By Daniel Street, Photo by: Patrick Khachfe / Onside Images

28 thoughts on “Five things we’ve learned from England’s EPS announcement

        1. Hey Coxy, let me know what you don’t like about the article – would be interested to hear your thoughts, and get your feedback.

  1. Point 6. We’re still short of experience and quality at some key positions. Wing you have mentioned, and centre, but the front row is an injury away from a big drop off and we are still looking for that second row combination.

    Point 7. Are we ever going to have a true openside? Having said that I do like what Robshaw did in SA.

    1. Yes, Robshaw is becoming the true openside – he was huge at the breakdown and is looking more and more like a ‘fetcher’.

      The second row looked lightweight in SA, but Courtney Lawes should be straight in alongside Palmer or Botha probably, and that immediately gives it more of an edge.

      As for the front row, hooker is probably the main concern, with no competition for Hartley at the moment. Would be good to see Joe Gray or Tom Youngs coming through as strong contenders…

      1. Disagree on the second row there – Lawes doesn’t call the lineout and neither does Botha, and Palmer never does it well. You take out Parling and you’ve got no one who can operate the lineout effectively. It’s the Borthwick problem all over again – England need a dynamic lock who can call the lineouts!

        1. Tom Croft operates lineout fairly effectively for Leicester and England, if he’s not injured and he’s in form over Wood/Johnson/every other 6 who looks fantastic in and England shirt

    2. I personally thought there was good strength and depth in the second row. Personally – as a second row – I look closely at it. I think Parling, Botha and Palmer all offer something about the park, as well as grunt in the scrum. With the return of Lawes and the upcoming of Kitchener and a couple of others, it looks like a good position for England at the moment

      True openside true schmopenside. I think the “true” openside position is one made up a little bit by pundits for the sake of having something to talk about. For me, if you play well at 7, it doesn’t matter if you’re doing the typical job of a 7. In 3 years time the tactics will probably have changed and the definition of a true openside will probably have changed. If you can put someone in a 7 shirt and he can do a job he’s a 7. That’s not to say 6 can always play 7, but much of it is transferable.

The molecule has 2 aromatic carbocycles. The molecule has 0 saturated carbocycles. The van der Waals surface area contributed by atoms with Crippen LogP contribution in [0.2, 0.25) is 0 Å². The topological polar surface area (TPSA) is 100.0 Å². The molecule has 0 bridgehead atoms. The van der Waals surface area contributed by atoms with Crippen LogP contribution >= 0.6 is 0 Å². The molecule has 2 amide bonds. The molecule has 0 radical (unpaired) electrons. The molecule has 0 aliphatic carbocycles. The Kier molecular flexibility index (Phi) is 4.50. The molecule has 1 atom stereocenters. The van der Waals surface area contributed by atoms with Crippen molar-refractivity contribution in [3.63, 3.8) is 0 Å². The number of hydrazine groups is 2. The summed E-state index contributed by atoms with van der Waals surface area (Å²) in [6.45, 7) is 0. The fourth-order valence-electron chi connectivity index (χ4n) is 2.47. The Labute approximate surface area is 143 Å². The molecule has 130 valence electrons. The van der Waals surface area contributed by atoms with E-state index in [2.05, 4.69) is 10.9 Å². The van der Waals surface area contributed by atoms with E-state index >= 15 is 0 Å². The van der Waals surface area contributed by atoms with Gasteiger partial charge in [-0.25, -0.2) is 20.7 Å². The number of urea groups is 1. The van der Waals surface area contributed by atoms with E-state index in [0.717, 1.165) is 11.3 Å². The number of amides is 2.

The other option at 7, often not thought of, is Waldrom who played at 7 at the Crusaders as McCaw’s understudy. He doesn’t play there often for Leicester, but he’s an option – in keeping with the article’s Adaptibility section

      1. I agree that we have second rows who can play international rugby, but we haven’t got that right combination at present. I think that Lawes and Palmer is about the best at the mo, but Lawes needs time in the international arena and therefore needs to stay injury free. We’ve seen a large number of outstanding rugby players who just can’t do that – Tom Rees and James Simpson Daniel to name but two. Jury is therefore still out. Maybe I’m a perfectionist and would only be happy with Botha and Matfield in their prime?!

        1. Atwood is a bit of a forgotten man. His power and athleticism are badly needed against teams like SA. Parling does not dominate the lineout well enough like Victor Matfield did, for him to be included, because he brings nothing else to England other then a lineout presence.

    3. Two really valid points Staggy. Particularly the front row issue, where we’d be in trouble if Dan Cole was out for any length of time.

      The openside issue concerned me throughout the last world cup, but seeing Robshaw in action recently, I’m convinced that two ‘6.5s’ (Robshaw and Wood) might actually give us better balance anyway.

  2. Its a shame Johnny May hasn’t been included in the mix. He has the versatility and in South Africa he showed he had the potential talent. Would also like to see how Twelvetrees gets on because inside centre is still a huge problem for England and in my mind, he is the only player who has the playmaker and kicking skills of a fly half, but the bulk to be solid enough in defense. However, I don’t think he has quite proved himself yet, but am hoping he makes big strides in the season to come.

  3. Points 1 and 2 are quite depressing. We really should be blooding some of our exciting wingers, rather than playing people out of position. I seem to be alone in feeling that Ashton does not currently warrant a place. Cant quite understand why we have no third option at flyhalf given Farrell’s difficulties in SA. Let’s hope Burns has a stormer or changes clubs – Gloucester players do seem to be largely overlooked in recent years – Narraway, Wood, Burns, May, JSD to name a few. Not sure how Sharples has managed to sneak though.